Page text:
Monday, 6 December 2010

The dream of myelin repair is a step closer

A new study offers yet another glimmer of hope for people with MS, that their body may be able to repair damage to the myelin coating on their nerves by stimulating the brain's own stem cells.
The results come from the Cambridge Centre for Myelin Repair and the Edinburgh Centre for Translational Research.

What did the study show? Researchers looked at ways that the brain's own stem cells repair myelin in people with MS. Using samples from the MS Society's Tissue Bank, they identified a specific type of molecule called RXR-gamma, which appears to be important in promoting myelin repair. They found that targeting RXR-gamma in rats encouraged the brain's own stem cells to regenerate myelin.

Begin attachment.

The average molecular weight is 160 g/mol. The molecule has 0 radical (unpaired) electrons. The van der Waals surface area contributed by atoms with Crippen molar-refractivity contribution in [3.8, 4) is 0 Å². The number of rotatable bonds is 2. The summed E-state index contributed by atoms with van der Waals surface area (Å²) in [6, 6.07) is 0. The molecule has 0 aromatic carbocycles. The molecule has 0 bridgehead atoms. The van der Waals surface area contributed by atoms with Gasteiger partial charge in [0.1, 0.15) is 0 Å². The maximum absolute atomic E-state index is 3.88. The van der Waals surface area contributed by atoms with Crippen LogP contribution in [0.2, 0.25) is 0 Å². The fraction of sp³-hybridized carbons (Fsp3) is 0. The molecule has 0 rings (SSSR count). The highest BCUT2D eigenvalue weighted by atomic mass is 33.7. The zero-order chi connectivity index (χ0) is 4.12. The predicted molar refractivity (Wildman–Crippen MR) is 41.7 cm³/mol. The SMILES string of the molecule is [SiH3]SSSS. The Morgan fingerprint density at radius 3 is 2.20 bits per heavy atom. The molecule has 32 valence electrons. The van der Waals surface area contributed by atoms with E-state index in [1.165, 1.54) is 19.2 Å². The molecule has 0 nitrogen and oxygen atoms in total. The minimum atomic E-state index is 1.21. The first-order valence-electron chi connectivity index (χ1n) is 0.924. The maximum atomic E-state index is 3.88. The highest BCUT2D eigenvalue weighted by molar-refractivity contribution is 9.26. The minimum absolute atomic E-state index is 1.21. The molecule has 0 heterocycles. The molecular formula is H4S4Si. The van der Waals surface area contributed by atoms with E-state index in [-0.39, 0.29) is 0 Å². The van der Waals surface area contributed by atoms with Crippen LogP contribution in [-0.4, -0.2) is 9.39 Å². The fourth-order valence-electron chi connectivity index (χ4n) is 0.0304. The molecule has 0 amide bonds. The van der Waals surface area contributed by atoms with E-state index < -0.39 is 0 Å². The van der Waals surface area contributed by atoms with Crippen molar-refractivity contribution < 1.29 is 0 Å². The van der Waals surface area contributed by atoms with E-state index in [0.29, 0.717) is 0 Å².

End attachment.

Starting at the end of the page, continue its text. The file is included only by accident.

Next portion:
The work was published in the journal Nature Neuroscience and led by Professors Robin Franklin from Cambridge University and Charles ffrench-Constant from the University of Edinburgh.

What does this mean for people with MS? RXR-gamma is already widely studied in cancer biology and a drug already exists that targets the molecule in cancer. Researchers are now looking at how this might be used as an MS treatment, but this is early work.

What happens next? The next step is working towards setting up clinical trials to establish whether existing treatments will be safe and effective in people with MS.  Before anyone dashes off to their neurologists, trials could take 5 years, and a treatment 15 years away.

But, combined with the possibility of CCSVI to stay progression and buy us the time to wait, things could be looking good for us all.


  1. can I get one this treatment coz I have patient he is my son ?

    thanxxxxxx alot

  2. is it injections or supplements ?